David Melson

Picturing the Past 12: Snaky situation

Posted Tuesday, June 9, 2009, at 9:58 AM
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  • Yep, sure looks like a rattlesnake to me. Through the years I have come to believe there are all kinds of rattlesnakes-----black rattlesnakes, green rattlesnakes, multi-colored rattlesnakes, night crawler rattlesnakes, catalpa rattlesnakes, etc.

    -- Posted by leeiii on Tue, Jun 9, 2009, at 11:07 AM
  • To me they're all rattlesnakes until proven otherwise....

    I'm the only person I know who would have run from the rock when I saw it.

    -- Posted by Tim Baker on Tue, Jun 9, 2009, at 8:49 PM
  • orthocone cephalopod fossils are common in the strata between the nashville basin and the highland rim plateau. these animals had tubular, segmented shells that tapered to a point, and soft bodies. tentacles grew out of their heads which protruded from the large end of the shell.

    mostly only the shells fossilized, and some are as much as 4 feet long. the living animal would have been about 8 feet long. modern desendents include cuttlefish & octopi. these animals were probably the fiercest hunters of the ordovician seas.

    -- Posted by lazarus on Tue, Jun 9, 2009, at 10:17 PM
  • Huh?

    -- Posted by leeiii on Wed, Jun 10, 2009, at 10:51 AM
  • these animals were probably the fiercest hunters of the ordovician seas.

    Yeah, no doubt more fierce than those in Bedford Lake, or even the Duck Pond.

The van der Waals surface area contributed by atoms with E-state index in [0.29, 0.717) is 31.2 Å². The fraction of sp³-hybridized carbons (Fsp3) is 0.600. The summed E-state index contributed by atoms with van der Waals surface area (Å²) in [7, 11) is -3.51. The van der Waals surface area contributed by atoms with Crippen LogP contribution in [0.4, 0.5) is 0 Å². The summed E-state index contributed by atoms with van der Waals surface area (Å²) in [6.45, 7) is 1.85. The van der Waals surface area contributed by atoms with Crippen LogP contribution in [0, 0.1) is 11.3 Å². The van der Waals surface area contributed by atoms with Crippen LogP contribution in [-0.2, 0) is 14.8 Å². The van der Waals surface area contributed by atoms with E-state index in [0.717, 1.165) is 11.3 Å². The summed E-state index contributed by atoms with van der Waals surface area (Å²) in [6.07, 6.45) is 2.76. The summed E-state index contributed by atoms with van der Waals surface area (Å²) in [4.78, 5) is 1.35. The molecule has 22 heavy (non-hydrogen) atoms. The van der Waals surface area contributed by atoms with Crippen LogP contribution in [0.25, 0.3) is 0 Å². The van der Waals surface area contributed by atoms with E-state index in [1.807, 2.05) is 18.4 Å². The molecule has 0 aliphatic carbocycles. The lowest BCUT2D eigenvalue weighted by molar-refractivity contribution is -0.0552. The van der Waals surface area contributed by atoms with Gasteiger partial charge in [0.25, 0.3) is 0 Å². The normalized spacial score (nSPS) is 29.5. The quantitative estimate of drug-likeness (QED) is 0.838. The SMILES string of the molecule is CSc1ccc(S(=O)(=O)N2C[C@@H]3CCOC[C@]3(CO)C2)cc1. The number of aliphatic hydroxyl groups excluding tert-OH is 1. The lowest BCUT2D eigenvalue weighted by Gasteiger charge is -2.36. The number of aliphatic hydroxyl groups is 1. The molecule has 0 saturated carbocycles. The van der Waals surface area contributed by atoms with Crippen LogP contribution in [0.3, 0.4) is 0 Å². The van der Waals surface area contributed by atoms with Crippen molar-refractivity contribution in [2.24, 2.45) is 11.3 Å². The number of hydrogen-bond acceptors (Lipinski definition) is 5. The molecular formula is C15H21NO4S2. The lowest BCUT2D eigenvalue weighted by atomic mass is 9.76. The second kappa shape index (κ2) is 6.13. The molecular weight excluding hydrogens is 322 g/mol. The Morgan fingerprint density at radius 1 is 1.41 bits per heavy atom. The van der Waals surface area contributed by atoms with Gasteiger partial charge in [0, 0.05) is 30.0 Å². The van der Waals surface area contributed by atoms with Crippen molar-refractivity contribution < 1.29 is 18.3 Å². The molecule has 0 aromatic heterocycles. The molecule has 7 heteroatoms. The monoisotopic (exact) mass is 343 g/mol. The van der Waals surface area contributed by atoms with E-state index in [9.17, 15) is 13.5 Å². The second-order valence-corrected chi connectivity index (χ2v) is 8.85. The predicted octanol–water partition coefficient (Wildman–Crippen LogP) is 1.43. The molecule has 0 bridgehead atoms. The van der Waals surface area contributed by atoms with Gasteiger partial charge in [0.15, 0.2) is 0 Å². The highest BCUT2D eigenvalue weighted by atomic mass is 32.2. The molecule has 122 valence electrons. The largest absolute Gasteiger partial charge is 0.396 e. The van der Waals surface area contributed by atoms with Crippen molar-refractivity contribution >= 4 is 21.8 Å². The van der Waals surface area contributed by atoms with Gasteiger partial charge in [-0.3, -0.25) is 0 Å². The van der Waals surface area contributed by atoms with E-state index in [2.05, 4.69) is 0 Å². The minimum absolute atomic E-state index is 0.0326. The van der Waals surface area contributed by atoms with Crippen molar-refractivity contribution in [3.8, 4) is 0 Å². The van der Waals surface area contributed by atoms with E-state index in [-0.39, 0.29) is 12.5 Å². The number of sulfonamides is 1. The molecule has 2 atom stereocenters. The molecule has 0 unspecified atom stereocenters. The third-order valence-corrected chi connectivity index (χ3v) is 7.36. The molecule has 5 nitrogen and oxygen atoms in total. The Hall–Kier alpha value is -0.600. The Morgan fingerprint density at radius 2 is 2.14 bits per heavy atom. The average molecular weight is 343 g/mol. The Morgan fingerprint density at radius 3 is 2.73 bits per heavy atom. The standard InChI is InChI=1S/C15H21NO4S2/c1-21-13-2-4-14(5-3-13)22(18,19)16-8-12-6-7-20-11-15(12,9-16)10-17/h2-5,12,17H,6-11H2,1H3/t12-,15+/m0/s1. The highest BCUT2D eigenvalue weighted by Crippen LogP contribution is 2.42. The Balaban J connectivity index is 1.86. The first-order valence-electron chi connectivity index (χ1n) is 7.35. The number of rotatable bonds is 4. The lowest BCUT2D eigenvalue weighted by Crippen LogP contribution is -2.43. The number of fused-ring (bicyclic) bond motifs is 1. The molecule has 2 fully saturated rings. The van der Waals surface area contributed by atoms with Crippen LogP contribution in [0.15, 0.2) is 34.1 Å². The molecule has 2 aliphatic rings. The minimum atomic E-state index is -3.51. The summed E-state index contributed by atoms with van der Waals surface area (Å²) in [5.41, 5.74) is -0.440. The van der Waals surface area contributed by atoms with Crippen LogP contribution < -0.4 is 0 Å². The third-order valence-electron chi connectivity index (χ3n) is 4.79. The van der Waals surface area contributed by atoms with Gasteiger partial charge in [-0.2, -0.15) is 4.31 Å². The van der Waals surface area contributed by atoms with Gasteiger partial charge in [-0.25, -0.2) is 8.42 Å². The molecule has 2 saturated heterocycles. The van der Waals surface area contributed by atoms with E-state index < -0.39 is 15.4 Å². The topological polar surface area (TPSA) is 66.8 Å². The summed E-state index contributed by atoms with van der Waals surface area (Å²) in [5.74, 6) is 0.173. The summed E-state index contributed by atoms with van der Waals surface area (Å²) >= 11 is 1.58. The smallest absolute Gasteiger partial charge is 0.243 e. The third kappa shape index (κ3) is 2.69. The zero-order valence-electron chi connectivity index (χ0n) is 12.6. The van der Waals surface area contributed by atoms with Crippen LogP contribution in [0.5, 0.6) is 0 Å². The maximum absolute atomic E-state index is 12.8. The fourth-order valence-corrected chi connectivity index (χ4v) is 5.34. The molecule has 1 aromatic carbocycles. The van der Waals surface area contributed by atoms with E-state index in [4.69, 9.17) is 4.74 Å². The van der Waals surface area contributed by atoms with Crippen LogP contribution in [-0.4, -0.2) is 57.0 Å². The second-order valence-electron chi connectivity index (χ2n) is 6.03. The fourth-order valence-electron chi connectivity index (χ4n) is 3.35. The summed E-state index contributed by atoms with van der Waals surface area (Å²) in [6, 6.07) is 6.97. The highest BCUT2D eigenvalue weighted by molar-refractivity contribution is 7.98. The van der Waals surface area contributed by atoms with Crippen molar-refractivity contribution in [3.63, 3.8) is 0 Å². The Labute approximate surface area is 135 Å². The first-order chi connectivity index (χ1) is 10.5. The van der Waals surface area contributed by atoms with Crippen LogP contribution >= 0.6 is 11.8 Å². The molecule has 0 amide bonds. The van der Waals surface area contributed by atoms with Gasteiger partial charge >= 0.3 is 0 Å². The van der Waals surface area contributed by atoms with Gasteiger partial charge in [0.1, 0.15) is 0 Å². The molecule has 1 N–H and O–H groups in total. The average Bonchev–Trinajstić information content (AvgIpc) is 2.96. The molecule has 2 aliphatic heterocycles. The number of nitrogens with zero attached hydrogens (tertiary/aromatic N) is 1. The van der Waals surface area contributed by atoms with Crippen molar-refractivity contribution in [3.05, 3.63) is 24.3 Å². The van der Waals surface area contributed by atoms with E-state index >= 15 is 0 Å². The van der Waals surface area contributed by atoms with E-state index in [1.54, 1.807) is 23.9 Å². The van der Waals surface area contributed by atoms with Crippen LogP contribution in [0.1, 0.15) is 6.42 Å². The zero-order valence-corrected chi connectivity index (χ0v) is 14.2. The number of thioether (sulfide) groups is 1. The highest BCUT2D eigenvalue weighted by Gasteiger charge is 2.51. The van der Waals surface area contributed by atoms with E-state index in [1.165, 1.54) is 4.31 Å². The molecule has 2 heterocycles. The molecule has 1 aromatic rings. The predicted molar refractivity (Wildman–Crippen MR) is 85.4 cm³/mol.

-- Posted by ilikeoldsongs on Wed, Jun 10, 2009, at 12:03 PM
  • "Huh?"

    orthocone means straight shell. cephalopods are a group of animals, today including octopi, squid, cuttlefish, and the only currently extant shelled cephalopod i know of, the nautilus, which has a coiled shell. orthocone cephalopods came first, developing during the ordovician period (between the cambrian and the silurian). cephalopod means 'head-foot', sort of appropriate since they all have tentacles growing out of their heads. modern cephalopods are highly intelligent, and it is assumed that their primitive forbears were also intelligent, especially compared to their peers in the ancient seas. they are also skilled hunters today. the most advanced competitors the ordovician cephalopods would have faced were the jawless fish, thus it is easy to see them as the terrors of the seas during their heyday. i have seen numerous orthocone cephalopod fossils in eastern bedford county, even have a few particularly good specimens here at the house. the fossils pictured are clearly orthocone cephalopods.

    i am not sure how they would stack up against the predators in bedford lake (certainly they couldnt have handled the alligator that used to live there).

    ps. before you even think it, i am NOT a geek!

    -- Posted by lazarus on Wed, Jun 10, 2009, at 8:52 PM
  • lazarus Loved the explaination... sound just like my son.

    Don't ever be ashamed of having a High IQ..

    -- Posted by 4fabfelines on Fri, Jun 12, 2009, at 3:10 PM
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